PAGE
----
https://forums.azbilliards.com/showt...48#post4186248

Balls wear down. The material in the eyes may be of a different hardness than the body of the ball. That's why the technically best set will be solid colors as on a snooker table. I have seen Centennials where the black outline areas were depressed.


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evergruven
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05-27-2020, 03:07 AM

Quote:
Originally Posted by Bob Jewett View Post
The material in the eyes may be of a different hardness than the body of the ball.

thanks bob
why might this be?


A billiard table is that richest of metaphors,
by turns a theatre, an altar, touchstone, gauntlet,
ritual ground, a gunfighter's high noon, a refuge,
a verdant landscape for balls to scatter and rest in meaningful synchronicity,
a classroom, a karma dance, mirror of moods, a guide and trusted friend...

-- from grissim's "billiards"
  
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05-27-2020, 04:34 AM

Quote:
Originally Posted by xradarx View Post
Date of video is about 2009. The balls in question, are Centennial Dart Balls, not Aramith. Aramith has only been producing the Centennial Balls for about five years or so. The Centennial Dart Balls are in fact still being used in many high-end billiard parlors. Dimensions across the numbers is not the only big difference between Centennial Dart Balls and the Aramith Centennial Balls. The width of the stripe varies as well between the sets of balls.
Aramith took over Centennial production in 1981. Story i heard was Aramith/Saluc under-bid Hyatt on purpose just to have the cachet of making the balls for Brunswick. Looks like it worked in the long run.

Last edited by garczar; 05-27-2020 at 09:41 AM.
  
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05-27-2020, 05:11 AM

I had bought a brand new set of super Aramith pros in 2009 or so. I measured each ball with starrett 2Ē-3Ē micrometers that can read to .0001 inch. I measured each ball in 3 places. At the number. At the stripe, and perpendicular to the stripe. I didnít really see any noticeable pattern across all the balls. I have a post here somewhere where I put the raw data. Iíll have to find it.

My plan was to remeasure all the balls years later. I didnít get to it yet. Ha ha.
  
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05-27-2020, 05:15 AM

The video was uploaded to YouTube in 2009. But it was made in 1992 or so I believe. I bought it as VHS sometime in the 90ís.

Funny when I bought it, I went to the table and tried that reverse 4 rail around the table shot. I couldnít come close. I never tried it again. Maybe 10 years later, I had gotten much better, and remembered the shot one day, and made it easily. Ha ha. Funny how pool works. You donít think of a shot for 10 years, and then all of a sudden you remember it exactly.
  
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05-27-2020, 08:13 AM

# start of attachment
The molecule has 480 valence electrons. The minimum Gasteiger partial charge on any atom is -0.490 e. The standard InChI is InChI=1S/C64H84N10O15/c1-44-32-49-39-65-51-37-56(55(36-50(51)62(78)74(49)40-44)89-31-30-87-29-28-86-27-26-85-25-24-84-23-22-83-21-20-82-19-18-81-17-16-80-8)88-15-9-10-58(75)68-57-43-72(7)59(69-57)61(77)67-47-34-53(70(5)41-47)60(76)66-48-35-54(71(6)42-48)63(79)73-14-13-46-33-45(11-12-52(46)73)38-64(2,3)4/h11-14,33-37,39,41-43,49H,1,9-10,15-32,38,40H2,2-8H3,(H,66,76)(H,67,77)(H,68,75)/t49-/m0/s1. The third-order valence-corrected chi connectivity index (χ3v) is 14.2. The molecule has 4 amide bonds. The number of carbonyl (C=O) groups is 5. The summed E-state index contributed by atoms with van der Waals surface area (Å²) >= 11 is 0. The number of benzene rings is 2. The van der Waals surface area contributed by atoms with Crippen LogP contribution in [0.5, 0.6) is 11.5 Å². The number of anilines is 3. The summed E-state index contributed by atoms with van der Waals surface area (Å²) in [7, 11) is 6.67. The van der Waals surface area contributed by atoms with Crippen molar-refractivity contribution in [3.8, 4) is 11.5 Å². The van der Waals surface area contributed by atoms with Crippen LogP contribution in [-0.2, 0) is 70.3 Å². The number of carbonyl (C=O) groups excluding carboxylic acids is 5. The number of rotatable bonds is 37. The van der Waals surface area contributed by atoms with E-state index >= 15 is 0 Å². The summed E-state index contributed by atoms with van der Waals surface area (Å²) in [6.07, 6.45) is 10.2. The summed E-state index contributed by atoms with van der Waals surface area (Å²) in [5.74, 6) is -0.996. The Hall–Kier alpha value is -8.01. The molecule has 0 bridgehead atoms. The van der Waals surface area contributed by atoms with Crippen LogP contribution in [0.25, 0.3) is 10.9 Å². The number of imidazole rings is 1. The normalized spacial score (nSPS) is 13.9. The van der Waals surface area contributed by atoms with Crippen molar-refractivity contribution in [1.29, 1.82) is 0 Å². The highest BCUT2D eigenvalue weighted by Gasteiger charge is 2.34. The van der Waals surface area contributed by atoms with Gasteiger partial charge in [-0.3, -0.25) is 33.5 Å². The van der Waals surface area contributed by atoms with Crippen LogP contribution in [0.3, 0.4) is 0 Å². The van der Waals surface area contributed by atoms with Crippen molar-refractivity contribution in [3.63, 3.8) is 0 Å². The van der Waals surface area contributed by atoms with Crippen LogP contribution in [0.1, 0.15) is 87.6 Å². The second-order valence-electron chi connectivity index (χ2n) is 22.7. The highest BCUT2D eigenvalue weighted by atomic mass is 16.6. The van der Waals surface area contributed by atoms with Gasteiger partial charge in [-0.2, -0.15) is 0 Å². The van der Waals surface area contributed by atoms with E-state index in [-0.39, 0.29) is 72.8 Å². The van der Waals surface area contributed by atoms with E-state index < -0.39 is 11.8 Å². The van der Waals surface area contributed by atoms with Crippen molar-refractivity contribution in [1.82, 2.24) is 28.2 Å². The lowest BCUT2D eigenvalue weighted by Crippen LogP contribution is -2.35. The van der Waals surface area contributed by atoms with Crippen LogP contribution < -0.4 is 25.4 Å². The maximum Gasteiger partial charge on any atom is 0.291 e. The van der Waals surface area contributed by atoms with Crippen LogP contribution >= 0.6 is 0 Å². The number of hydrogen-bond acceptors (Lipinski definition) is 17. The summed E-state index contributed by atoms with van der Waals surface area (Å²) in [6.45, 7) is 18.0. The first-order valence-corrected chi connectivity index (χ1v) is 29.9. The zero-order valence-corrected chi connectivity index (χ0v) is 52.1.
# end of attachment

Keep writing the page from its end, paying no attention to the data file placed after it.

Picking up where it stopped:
Quote:
Originally Posted by evergruven View Post
thanks bob
why might this be?
The different colors on the ball are different batches of resin. In most modern cast phenolic higher-end balls, the color is solid except the white eye goes all the way through the ball. The numbers and decorations in black are also a separate batch of resin. In the past the numbers were milled out of the white eye and then filled with black resin. I'm not sure how Aramith does it now because the decorations have pretty sharp corners.

The fact that the colors (black/white/other) are solid material means that they will remain about the same appearance even as the diameter of the ball wears down in play. I have seen some very worn red circle cue balls where the red circle was a thin, uneven pink circle. That's probably too much service.


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Last edited by Bob Jewett; 05-27-2020 at 08:15 AM.
  
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05-27-2020, 09:33 AM

I had a set of Duramith's that you could feel the numbers on several of the balls. Ended up shipping them to Belgium ($$$$) to have them looked at. They ended up sending me a new set, no idea why they failed.

I bought them new, only used them at home. Cleaned with a Diamond ball cleaner using Aramith polish. Go figure.
  
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05-27-2020, 11:59 AM

why would anyone think that pool balls would not wear out? friction wears everything down at some point.
they may still be functional past that point and hard to tell the difference but they get worn down. just like your shoes.

a ball cleaner will hasten that process but is worth it as playing with clean balls is more fun.
  
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05-27-2020, 12:38 PM

Quote:
Originally Posted by pocket View Post
I had a set of Duramith's that you could feel the numbers on several of the balls. Ended up shipping them to Belgium ($$$$) to have them looked at. They ended up sending me a new set, no idea why they failed.

I bought them new, only used them at home. Cleaned with a Diamond ball cleaner using Aramith polish. Go figure.
A complete guess... bad oven ventilation for a lower rack.

While not identical, I made a blue nob shifter out of epoxy once where I cured it 70%, spray painted on a heart, then cured it the last %30 in clear. I changed nothing about the temperature so what happened was around the edge of the paint it rose up and bubble a bit, and the center of the heart sunk a bit. Clearly DIY for me, but I'd suspect Aramith has good applicators, adjusts PIDs accordingly and has high quality degassing methods. So between my DIY and what they have, I'd suspect it was just slightly off oven ventilation.

FWIW, looking at various phenolic balls from various manufactures, it appears on all brands that the numbers are screened on in some fashion. Now whether it's a special dye or phenolic screened on I'm not sure, but it certainly looks screened to me. Although strangely the Aramith measle and Cyclop TV balls I'm holding look like they just added in the individual pieces before the final mold, but the numbered balls looked screened... strange.
  
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05-27-2020, 02:25 PM

For what itís worth, Iíve got a set of hardly used but 30 year old Aramith Crown Standards that have numbers that are raised to the touch.

Thought they might take a strange turn if struck right on the number, but the surface area is so small what are the chances.